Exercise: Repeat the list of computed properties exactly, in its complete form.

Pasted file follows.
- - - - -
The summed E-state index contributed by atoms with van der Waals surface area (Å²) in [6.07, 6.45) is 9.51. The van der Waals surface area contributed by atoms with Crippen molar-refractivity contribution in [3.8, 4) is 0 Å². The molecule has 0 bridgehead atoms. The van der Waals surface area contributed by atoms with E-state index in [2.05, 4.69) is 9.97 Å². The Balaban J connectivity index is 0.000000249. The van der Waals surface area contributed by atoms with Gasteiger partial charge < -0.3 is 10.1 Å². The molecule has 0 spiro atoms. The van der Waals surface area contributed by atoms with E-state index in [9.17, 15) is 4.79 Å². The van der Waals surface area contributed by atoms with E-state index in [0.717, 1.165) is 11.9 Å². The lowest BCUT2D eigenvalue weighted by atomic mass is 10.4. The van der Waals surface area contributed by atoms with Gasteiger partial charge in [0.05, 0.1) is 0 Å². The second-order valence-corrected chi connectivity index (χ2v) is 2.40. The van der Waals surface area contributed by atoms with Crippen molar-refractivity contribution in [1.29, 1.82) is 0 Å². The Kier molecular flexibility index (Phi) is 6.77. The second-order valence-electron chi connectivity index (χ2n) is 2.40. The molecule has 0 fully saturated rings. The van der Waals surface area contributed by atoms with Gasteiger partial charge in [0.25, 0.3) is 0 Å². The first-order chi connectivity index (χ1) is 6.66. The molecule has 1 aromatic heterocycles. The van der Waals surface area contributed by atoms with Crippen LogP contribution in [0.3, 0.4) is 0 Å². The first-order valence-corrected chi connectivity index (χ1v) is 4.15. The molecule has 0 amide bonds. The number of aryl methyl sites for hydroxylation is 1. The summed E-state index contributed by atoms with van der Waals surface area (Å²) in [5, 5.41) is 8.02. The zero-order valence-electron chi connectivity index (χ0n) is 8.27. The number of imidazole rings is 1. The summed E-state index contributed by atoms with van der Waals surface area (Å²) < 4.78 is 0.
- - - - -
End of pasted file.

The summed E-state index contributed by atoms with van der Waals surface area (Å²) in [6.07, 6.45) is 9.51. The van der Waals surface area contributed by atoms with Crippen molar-refractivity contribution in [3.8, 4) is 0 Å². The molecule has 0 bridgehead atoms. The van der Waals surface area contributed by atoms with E-state index in [2.05, 4.69) is 9.97 Å². The Balaban J connectivity index is 0.000000249. The van der Waals surface area contributed by atoms with Gasteiger partial charge < -0.3 is 10.1 Å². The molecule has 0 spiro atoms. The van der Waals surface area contributed by atoms with E-state index in [9.17, 15) is 4.79 Å². The van der Waals surface area contributed by atoms with E-state index in [0.717, 1.165) is 11.9 Å². The lowest BCUT2D eigenvalue weighted by atomic mass is 10.4. The van der Waals surface area contributed by atoms with Gasteiger partial charge in [0.05, 0.1) is 0 Å². The second-order valence-corrected chi connectivity index (χ2v) is 2.40. The van der Waals surface area contributed by atoms with Crippen molar-refractivity contribution in [1.29, 1.82) is 0 Å². The Kier molecular flexibility index (Phi) is 6.77. The second-order valence-electron chi connectivity index (χ2n) is 2.40. The molecule has 0 fully saturated rings. The van der Waals surface area contributed by atoms with Gasteiger partial charge in [0.25, 0.3) is 0 Å². The first-order chi connectivity index (χ1) is 6.66. The molecule has 1 aromatic heterocycles. The van der Waals surface area contributed by atoms with Crippen LogP contribution in [0.3, 0.4) is 0 Å². The first-order valence-corrected chi connectivity index (χ1v) is 4.15. The molecule has 0 amide bonds. The number of aryl methyl sites for hydroxylation is 1. The summed E-state index contributed by atoms with van der Waals surface area (Å²) in [5, 5.41) is 8.02. The zero-order valence-electron chi connectivity index (χ0n) is 8.27. The number of imidazole rings is 1. The summed E-state index contributed by atoms with van der Waals surface area (Å²) < 4.78 is 0.